Crowdfunding has been utilized on such platforms as Crowdcube, Funding Circle and Kickstarter. As recently as last week, the UK’s SyndicateRoom topped $23.4 million (£15 million) in crowdfunded deals.
As a result of this popularity, EU regulators, including the European Securities and Markets Authority (ESMA) have called for more regulations to help supervise and oversee this type of investment to help overcome information shortcomings and high failure rates.
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The inherent nature of crowdfunding creates some issues for regulators, namely as investors are not privy to the same sorts of details and information garnered through conventional means. This has also drawn questions into the solvency of emerging firms.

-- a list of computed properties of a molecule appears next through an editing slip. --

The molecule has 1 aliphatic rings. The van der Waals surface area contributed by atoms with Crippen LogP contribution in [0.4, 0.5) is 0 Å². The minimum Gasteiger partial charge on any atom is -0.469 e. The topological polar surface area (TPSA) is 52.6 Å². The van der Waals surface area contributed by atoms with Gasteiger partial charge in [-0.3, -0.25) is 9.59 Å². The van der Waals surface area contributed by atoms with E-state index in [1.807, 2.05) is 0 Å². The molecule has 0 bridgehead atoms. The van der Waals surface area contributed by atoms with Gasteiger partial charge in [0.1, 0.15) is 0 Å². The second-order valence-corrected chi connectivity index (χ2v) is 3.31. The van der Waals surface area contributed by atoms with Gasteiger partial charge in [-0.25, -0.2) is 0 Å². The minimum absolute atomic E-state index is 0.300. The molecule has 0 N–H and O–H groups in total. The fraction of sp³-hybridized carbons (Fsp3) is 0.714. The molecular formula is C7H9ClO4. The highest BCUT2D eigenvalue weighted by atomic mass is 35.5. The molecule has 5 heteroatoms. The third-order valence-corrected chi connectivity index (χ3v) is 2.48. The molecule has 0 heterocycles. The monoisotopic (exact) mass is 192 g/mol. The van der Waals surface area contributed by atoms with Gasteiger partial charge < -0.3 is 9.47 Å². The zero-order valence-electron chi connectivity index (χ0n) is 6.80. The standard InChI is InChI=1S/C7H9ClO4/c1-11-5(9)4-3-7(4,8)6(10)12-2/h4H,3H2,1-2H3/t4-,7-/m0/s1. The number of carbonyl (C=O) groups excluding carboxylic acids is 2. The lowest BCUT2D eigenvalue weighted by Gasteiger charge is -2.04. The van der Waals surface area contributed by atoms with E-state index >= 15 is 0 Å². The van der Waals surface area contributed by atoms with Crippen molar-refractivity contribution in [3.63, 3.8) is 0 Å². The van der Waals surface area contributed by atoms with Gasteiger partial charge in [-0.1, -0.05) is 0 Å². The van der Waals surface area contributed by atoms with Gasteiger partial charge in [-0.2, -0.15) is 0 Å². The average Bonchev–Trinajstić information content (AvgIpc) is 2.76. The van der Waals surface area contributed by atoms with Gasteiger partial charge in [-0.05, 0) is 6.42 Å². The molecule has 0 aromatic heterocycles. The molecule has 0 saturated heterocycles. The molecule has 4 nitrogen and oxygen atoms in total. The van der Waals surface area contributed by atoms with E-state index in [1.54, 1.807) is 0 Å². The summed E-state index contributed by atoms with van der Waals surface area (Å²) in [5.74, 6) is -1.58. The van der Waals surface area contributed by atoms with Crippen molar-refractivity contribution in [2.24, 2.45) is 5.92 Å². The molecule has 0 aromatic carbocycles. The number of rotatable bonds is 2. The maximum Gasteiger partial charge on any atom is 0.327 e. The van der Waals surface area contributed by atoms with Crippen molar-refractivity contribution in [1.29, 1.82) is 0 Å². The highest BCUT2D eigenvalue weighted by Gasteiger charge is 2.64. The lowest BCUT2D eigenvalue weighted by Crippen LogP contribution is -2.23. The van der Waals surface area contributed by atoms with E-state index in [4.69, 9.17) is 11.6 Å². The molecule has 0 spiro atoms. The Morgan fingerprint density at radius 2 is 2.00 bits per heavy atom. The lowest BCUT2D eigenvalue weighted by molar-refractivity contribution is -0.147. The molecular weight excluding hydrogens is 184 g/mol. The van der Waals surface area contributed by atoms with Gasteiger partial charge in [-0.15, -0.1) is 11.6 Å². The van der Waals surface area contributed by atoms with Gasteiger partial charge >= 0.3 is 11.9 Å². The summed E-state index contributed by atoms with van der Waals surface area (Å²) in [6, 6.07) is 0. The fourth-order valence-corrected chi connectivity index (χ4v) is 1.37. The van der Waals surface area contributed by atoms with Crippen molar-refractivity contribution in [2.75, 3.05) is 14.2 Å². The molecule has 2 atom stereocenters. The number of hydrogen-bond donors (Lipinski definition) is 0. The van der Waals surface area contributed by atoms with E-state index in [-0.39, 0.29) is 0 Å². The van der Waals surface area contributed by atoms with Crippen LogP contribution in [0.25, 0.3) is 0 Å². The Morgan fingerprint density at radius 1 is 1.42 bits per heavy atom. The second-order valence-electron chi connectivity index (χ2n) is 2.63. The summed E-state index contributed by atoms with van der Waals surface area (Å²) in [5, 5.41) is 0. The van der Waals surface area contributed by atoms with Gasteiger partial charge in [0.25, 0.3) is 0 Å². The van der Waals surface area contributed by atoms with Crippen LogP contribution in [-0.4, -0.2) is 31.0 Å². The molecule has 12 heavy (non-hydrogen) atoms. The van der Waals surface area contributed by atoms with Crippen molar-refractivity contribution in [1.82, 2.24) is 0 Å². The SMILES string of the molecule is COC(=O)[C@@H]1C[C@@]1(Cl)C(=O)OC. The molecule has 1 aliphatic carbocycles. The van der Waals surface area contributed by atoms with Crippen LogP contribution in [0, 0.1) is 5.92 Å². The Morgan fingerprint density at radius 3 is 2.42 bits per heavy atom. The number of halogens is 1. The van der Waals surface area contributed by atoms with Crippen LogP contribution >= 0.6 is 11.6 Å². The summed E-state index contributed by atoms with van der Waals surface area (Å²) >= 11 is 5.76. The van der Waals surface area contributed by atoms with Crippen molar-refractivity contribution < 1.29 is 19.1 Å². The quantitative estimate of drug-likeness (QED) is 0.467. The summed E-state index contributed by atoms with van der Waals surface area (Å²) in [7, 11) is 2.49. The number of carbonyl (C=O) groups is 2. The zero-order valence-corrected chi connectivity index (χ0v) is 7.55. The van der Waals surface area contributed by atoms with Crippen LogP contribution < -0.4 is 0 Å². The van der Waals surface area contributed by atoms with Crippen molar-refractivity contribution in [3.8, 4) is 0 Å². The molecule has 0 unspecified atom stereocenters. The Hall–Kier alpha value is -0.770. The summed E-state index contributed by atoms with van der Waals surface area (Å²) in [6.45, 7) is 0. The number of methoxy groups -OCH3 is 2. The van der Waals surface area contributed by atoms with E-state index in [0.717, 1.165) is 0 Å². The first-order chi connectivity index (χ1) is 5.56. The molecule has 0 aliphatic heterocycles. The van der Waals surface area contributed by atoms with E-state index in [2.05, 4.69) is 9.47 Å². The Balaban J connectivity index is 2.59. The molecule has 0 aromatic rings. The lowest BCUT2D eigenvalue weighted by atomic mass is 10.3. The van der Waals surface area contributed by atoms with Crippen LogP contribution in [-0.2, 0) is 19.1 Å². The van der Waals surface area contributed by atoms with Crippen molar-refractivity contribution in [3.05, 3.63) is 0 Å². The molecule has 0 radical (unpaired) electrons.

According to ESMA Chairman, Steven Maijoor, in a recent statement on the supervision, “ESMA’s aim is to enable crowdfunding to reach its potential as a source of finance, while ensuring that risks to users of crowdfunding platforms are identified and addressed in a proportionate and convergent way across the EU.”
“We believe that there are benefits both for investors as well as for platforms by operating inside rather than outside the regulated space,” Maijoor added.